British charities launch emergency appeal for Gaza

by Joseph D'Urso | Thomson Reuters Foundation
Thursday, 7 August 2014 14:44 GMT

Palestinians rescue Mahmoud al-Ghol, 10, from the rubble of a house in Rafah in the southern Gaza Strip after an Israeli air strike. Picture August 3, 2014, REUTERS/Ibraheem Abu Mustafa

Image Caption and Rights Information
Shortage of healthcare, food, sanitation in Gaza has reached "crisis point", Committee says

LONDON (Thomson Reuters Foundation) - Thirteen British charities launched a joint emergency appeal on Thursday for aid for civilians in Gaza caught up in the devastating conflict between Israel and Hamas.

Gaza officials say 1,874 Palestinians, most of them civilians, have been killed in the month-long Israeli offensive against the small coastal enclave, home to some 1.8 million people.

Israel says 64 of its soldiers and three civilians have been killed since July 8 when Israel launched its offensive after a surge in Palestinian rocket salvoes into Israel.

“The escalation in the conflict between Israel and Hamas has caused the humanitarian situation in Gaza to reach crisis point,” the Disasters Emergency Committee (DEC) said in a statement.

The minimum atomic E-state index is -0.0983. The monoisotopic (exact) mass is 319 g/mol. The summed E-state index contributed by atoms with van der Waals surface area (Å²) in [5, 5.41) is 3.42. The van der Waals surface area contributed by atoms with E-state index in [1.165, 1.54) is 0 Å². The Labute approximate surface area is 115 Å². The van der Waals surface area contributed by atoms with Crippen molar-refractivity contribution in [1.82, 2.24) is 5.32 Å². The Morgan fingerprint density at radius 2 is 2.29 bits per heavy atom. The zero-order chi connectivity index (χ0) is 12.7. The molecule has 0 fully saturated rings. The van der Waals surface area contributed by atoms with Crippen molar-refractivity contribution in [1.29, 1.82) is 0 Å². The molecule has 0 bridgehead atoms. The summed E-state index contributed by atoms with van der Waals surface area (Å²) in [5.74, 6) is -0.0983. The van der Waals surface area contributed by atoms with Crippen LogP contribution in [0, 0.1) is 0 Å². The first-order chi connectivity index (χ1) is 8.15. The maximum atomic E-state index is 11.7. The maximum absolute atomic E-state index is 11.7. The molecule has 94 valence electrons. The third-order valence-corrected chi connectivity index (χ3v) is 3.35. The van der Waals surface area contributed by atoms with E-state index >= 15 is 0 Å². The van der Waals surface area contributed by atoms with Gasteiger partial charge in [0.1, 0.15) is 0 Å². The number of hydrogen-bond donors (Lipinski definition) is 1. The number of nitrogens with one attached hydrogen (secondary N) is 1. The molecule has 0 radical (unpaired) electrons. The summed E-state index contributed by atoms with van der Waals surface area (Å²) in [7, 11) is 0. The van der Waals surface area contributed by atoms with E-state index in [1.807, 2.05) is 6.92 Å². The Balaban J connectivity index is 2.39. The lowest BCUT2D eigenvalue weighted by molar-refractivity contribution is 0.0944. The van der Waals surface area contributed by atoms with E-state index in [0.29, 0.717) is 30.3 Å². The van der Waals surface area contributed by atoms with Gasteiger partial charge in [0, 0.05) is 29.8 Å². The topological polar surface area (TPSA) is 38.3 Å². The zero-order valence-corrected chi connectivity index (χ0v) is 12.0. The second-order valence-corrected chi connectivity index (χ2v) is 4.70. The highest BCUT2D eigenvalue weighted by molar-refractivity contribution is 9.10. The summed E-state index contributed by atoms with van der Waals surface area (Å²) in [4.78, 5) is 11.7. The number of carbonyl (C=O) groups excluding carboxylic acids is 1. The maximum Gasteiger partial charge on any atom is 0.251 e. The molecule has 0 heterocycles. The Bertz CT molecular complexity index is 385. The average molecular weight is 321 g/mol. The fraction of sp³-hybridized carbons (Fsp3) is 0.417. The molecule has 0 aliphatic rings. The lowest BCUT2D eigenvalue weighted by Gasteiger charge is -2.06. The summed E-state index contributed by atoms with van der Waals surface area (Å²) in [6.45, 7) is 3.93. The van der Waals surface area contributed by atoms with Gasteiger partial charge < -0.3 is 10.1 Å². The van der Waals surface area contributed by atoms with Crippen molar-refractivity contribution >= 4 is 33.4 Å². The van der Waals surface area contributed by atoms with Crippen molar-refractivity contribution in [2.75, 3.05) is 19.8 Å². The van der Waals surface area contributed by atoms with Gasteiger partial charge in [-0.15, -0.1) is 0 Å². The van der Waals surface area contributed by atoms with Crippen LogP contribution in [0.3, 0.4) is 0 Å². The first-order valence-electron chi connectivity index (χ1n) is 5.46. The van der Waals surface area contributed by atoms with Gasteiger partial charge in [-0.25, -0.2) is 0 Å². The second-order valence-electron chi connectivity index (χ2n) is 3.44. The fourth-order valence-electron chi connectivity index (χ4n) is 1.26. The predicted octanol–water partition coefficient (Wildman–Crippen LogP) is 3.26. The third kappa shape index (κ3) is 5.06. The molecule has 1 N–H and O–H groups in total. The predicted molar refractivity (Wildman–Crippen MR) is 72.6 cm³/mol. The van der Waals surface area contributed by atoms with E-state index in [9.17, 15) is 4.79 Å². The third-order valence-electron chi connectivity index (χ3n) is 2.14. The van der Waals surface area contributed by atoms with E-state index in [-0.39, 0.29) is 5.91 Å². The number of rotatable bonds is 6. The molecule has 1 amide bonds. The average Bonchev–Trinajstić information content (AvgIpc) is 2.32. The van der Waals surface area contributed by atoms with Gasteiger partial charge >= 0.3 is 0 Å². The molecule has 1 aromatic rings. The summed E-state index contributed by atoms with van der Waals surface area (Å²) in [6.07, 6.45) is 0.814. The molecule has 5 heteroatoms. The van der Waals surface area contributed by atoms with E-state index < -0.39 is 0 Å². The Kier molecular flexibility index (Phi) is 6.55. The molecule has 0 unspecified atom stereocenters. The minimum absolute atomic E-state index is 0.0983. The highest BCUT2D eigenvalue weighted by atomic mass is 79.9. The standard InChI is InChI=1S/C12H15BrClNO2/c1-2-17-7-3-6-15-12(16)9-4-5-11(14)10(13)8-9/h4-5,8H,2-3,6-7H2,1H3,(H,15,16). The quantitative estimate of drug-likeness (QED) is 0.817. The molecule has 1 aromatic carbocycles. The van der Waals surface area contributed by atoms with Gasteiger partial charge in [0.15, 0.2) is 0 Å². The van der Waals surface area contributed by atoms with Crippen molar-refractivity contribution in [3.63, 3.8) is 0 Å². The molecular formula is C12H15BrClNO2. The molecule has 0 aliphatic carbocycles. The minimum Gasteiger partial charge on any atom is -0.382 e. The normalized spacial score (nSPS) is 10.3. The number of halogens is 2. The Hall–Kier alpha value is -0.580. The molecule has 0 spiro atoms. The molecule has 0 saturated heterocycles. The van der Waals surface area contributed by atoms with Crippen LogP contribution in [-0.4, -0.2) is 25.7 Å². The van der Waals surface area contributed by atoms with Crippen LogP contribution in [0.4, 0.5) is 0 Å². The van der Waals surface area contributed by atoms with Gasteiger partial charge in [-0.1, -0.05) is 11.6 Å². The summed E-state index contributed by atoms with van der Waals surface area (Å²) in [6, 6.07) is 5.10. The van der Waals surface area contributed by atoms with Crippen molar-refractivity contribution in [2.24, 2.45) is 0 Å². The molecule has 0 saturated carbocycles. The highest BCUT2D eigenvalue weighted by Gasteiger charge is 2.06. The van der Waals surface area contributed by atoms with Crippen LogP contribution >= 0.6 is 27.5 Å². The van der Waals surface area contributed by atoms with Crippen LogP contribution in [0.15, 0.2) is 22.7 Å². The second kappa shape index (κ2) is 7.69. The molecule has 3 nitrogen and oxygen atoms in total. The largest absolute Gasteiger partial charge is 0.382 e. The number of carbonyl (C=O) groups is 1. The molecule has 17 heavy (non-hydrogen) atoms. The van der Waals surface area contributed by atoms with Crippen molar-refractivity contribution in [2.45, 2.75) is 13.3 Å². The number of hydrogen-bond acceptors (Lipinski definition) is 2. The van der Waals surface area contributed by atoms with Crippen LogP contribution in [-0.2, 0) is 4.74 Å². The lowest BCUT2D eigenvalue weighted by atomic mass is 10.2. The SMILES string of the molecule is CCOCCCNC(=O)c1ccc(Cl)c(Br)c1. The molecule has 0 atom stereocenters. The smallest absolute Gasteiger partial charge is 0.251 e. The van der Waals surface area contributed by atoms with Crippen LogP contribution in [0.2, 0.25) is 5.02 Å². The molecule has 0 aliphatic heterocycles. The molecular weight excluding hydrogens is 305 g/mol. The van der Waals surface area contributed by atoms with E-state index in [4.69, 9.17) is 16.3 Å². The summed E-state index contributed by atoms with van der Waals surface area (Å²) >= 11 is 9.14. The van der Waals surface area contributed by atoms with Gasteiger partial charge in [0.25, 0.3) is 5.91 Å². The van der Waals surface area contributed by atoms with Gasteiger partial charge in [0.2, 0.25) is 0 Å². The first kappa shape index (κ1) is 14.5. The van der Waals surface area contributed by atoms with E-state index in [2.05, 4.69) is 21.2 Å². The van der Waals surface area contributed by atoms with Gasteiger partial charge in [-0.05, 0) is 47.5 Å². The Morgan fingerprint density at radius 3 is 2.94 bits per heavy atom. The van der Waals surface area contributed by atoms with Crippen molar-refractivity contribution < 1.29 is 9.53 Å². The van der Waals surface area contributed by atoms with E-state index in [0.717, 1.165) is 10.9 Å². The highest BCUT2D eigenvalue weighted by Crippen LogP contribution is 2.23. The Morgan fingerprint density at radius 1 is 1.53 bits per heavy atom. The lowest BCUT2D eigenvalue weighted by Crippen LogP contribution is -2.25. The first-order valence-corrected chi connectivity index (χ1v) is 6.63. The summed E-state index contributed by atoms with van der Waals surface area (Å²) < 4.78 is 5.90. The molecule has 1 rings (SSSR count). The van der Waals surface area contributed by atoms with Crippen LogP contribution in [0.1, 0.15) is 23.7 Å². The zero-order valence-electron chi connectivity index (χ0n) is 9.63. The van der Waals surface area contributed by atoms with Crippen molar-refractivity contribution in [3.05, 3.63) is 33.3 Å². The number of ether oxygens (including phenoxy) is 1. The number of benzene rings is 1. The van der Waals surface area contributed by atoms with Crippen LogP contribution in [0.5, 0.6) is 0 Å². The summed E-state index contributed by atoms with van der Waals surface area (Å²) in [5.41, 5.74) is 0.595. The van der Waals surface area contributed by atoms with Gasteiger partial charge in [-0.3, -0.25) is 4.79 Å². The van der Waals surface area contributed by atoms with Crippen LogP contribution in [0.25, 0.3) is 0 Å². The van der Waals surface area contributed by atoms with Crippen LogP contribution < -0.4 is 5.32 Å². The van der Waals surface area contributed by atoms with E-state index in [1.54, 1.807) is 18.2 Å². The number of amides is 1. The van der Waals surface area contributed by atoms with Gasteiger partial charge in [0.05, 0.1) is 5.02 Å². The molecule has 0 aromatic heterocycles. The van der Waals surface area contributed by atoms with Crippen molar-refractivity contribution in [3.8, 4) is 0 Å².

The DEC is an umbrella organisation which brings 13 charities together  in response to specific emergencies: Action Aid, Age International, British Red Cross, CAFOD, Care International, Christian Aid, Concern Worldwide, Islamic Relief, Oxfam, Plan UK, Save the Children, Tearfund and World Vision.

Its recent calls for donations included the Philippines Typhoon Appeal, the Syria Crisis Appeal and East Africa Crisis Appeal.

Israel declared a 72-hour ceasefire on Tuesday and indirect talks between the two sides are under way in Cairo.

The DEC said up to 485,000 Gazans are in urgent need of food aid and 65,000 have been made homeless by the conflict. 1.5 million people in Gaza have no or very limited access to water or sanitation.

 “Services in Gaza were severely stretched before the conflict, and 80 percent of the population depended on UN food aid,” the DEC said. “There is now massive unmet humanitarian need in Gaza which can only be met with substantial international assistance.”

The DEC will broadcast its Gaza Crisis Appeal 2014 on British television and radio stations on Friday evening, followed by a campaign online and in print media, a spokesman told Thomson Reuters Foundation.

In 2009 the BBC and Sky, another UK-based broadcaster, faced criticism for refusing to broadcast a DEC appeal for aid for Gaza after a previous Israeli offensive, citing impartiality concerns.

(Editing by Tim Pearce;

Our Standards: The Thomson Reuters Trust Principles.